Here the bar above a symbol denotes its complex conjugate, is a numerical factor

and are functions of given by the integrals:


Note that Eqs. (8)-(13) are valid for any axisymmetric velocity field. To calculate the integrals in Eqs. (10)-(13), we interpolate the velocity field on a uniform polar grid (typically with radial and angle grid points) and use the trapezoidal rule of integration.

Eqs. (8), (9) should be supplemented with boundary conditions for functions and . The absence of a singularity in the field at the center of the sphere requires


The outer boundary conditions depend on the properties of the shell. To avoid undesired diversion of flow-driving current into the shell, the inner surface in MPDX is covered with an insulating coating (Fig. 1c). Thus, the normal component of current is zero at , i.e.,


To derive the condition for at , we consider the model shown in Fig. 1c and use the general boundary conditions for normal and tangential components of the magnetic field at the interface between two media with different relative magnetic permeabilities and :

We also assume that the insulating coating is thin enough that it has no impact on profile of . Then the resulting equations are (omitting “” in )


where Eq. (17) is derived for a stationary wall with thickness , symbols with subscripts refer to wall (“”) and vacuum (“”), and symbols without subscript refer to plasma. We assume that is small, so that the variations of in the wall are small too. This is the thin-wall approximation Roberts_2010 (), it applies if and . Under these assumptions, Eqs. (16)-(19) are reduced to


where we have used the relation between magnetic diffusivity and electric conductivity of a medium ( is the speed of light), and introduced the wall conductivity parameter and the wall permeability parameter ,


Eq. (20) is obtained for a stationary wall without requiring the no-slip boundary condition for plasma velocity, in contrast to analogous equation (14a) from Ref. Roberts_2010 ().

Figure 3: Dependence of dynamo growth rate on magnetic Reynolds number for different values of the wall parameters and .
Figure 4: Dependence of critical magnetic Reynolds number on the wall permeability parameter .

Eqs. (8), (9), (14), (15), (20) constitute an eigenvalue problem for the dynamo growth rate and unknown eigen-functions and . In order to solve it, we apply the finite difference method to Eqs. (8), (9) and discretize and for each harmonic () on a uniform grid at with equal intervals. Eqs. (14) and (15) are straightforward to implement in the finite difference scheme, while Eq. (20) is taken into account by using an extra (ghost) grid point to approximate the derivative. The resulting system of linear algebraic equations for unknowns is cast in the form of a matrix eigenvalue equation, which is solved in MATLAB. The developed scheme has been successfully benchmarked against the results of the kinematic dynamo study from Ref. Dudley_1989 ().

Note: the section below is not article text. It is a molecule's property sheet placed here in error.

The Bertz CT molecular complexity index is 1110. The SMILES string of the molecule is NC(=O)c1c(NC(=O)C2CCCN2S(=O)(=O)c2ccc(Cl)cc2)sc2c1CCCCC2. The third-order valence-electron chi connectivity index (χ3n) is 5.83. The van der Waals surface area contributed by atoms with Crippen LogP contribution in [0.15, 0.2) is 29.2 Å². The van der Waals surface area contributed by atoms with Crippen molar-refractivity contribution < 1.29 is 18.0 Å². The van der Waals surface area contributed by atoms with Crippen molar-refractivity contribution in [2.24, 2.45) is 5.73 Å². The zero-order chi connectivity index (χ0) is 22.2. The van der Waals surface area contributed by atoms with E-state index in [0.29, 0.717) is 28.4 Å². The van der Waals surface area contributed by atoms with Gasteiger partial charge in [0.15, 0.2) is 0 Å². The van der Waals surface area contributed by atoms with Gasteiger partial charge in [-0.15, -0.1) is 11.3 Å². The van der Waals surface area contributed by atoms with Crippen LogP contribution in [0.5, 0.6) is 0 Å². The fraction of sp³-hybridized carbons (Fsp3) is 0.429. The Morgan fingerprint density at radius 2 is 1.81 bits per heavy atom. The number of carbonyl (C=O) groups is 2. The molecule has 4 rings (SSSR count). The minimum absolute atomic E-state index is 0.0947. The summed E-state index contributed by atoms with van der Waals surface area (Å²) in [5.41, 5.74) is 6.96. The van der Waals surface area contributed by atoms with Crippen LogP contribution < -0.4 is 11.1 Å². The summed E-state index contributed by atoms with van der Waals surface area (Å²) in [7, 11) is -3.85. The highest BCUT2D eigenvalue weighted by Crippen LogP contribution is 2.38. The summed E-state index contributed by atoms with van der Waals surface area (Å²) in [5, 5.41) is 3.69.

Here we report the results of solving the kinematic dynamo eigenvalue problem [Eqs. (8), (9), (14), (15), (20)] with the velocity shown in Fig. 2, and for the relative permeability of the plasma , magnetic Reynolds numbers and varying wall parameters and . We consider only the most unstable (or least decaying) azimuthal mode. The convergence of the numerical scheme is checked by comparing simulations at different resolutions. Results reported here are obtained by using a maximum number of spherical harmonics and number of radial grid points .

The results are summarized in Figs. 3 and 4. In the present case is always real, so the dynamo threshold corresponds to the condition . As seen in Fig. 3, required for the onset of the dynamo does not depend on the wall conductivity parameter . This is because drops out of the problem when , as follows from Eq. (20). However, affects the dynamo growth rate: larger values of (larger wall conductivity) lead to lower . Therefore, in the limit of a perfectly conducting shell no growing field is possible, since .

The wall permeability parameter has a strong influence on both dynamo threshold and growth rate . A ferritic wall facilitates dynamo action. As shown in Fig. 4, the critical magnetic Reynolds number decreases with increase of : from when to when . These results are consistent with previous theoretical dynamo studies in other geometries Avalos_2003 (); Avalos_2005 (); Gissinger_2008 (); Gissinger_2009 (), which indicated reduction of for the ferritic-wall boundary conditions.

Estimates for typical parameters of MPDX show that its wall is very conducting and non-ferritic with and . Under these conditions, dynamo action is achievable for the considered flow if , the respective dynamo growth rate at is  s.

In summary, we have studied the influence of finite conductivity and permeability of the wall on a plasma dynamo in a sphere. Our results show that the dynamo threshold is affected only by the wall permeability, while the dynamo growth rate depends on both wall properties.

The authors wish to thank C. Sovinec for valuable help and discussions related to NIMROD.